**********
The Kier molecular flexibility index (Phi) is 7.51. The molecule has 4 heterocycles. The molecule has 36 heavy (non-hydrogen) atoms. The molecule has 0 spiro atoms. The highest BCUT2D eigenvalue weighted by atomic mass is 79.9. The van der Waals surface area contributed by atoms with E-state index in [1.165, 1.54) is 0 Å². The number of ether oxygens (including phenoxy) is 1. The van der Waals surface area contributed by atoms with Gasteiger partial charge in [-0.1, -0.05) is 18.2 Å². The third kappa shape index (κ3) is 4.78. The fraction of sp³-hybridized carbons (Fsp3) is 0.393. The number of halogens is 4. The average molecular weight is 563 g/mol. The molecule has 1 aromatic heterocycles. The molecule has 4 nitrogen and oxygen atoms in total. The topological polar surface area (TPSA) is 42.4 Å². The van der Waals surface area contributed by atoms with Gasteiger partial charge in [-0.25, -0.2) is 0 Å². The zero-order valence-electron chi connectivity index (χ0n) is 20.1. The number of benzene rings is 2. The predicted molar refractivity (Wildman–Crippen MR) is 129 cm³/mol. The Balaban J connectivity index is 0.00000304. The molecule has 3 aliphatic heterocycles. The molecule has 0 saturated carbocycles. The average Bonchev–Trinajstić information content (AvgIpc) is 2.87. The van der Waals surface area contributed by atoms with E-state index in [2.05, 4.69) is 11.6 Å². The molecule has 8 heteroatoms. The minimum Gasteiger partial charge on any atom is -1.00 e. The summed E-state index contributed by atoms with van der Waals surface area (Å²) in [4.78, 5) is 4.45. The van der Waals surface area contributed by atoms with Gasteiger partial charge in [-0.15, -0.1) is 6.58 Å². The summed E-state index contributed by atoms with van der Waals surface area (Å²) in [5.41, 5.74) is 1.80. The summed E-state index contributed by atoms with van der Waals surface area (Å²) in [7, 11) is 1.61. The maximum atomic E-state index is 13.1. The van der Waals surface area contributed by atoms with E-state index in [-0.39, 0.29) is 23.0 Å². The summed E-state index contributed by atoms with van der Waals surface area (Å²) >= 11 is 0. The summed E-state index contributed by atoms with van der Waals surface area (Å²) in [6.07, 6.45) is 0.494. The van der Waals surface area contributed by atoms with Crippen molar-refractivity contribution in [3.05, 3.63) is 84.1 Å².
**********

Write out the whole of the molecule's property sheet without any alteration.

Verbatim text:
The Kier molecular flexibility index (Phi) is 7.51. The molecule has 4 heterocycles. The molecule has 36 heavy (non-hydrogen) atoms. The molecule has 0 spiro atoms. The highest BCUT2D eigenvalue weighted by atomic mass is 79.9. The van der Waals surface area contributed by atoms with E-state index in [1.165, 1.54) is 0 Å². The number of ether oxygens (including phenoxy) is 1. The van der Waals surface area contributed by atoms with Gasteiger partial charge in [-0.1, -0.05) is 18.2 Å². The third kappa shape index (κ3) is 4.78. The fraction of sp³-hybridized carbons (Fsp3) is 0.393. The number of halogens is 4. The average molecular weight is 563 g/mol. The molecule has 1 aromatic heterocycles. The molecule has 4 nitrogen and oxygen atoms in total. The topological polar surface area (TPSA) is 42.4 Å². The van der Waals surface area contributed by atoms with Gasteiger partial charge in [-0.25, -0.2) is 0 Å². The zero-order valence-electron chi connectivity index (χ0n) is 20.1. The number of benzene rings is 2. The predicted molar refractivity (Wildman–Crippen MR) is 129 cm³/mol. The Balaban J connectivity index is 0.00000304. The molecule has 3 aliphatic heterocycles. The molecule has 0 saturated carbocycles. The average Bonchev–Trinajstić information content (AvgIpc) is 2.87. The van der Waals surface area contributed by atoms with E-state index in [2.05, 4.69) is 11.6 Å². The molecule has 8 heteroatoms. The minimum Gasteiger partial charge on any atom is -1.00 e. The summed E-state index contributed by atoms with van der Waals surface area (Å²) in [4.78, 5) is 4.45. The van der Waals surface area contributed by atoms with Gasteiger partial charge in [-0.15, -0.1) is 6.58 Å². The summed E-state index contributed by atoms with van der Waals surface area (Å²) in [5.41, 5.74) is 1.80. The summed E-state index contributed by atoms with van der Waals surface area (Å²) in [7, 11) is 1.61. The maximum atomic E-state index is 13.1. The van der Waals surface area contributed by atoms with E-state index in [-0.39, 0.29) is 23.0 Å². The summed E-state index contributed by atoms with van der Waals surface area (Å²) >= 11 is 0. The summed E-state index contributed by atoms with van der Waals surface area (Å²) in [6.07, 6.45) is 0.494. The van der Waals surface area contributed by atoms with Crippen molar-refractivity contribution in [3.05, 3.63) is 84.1 Å².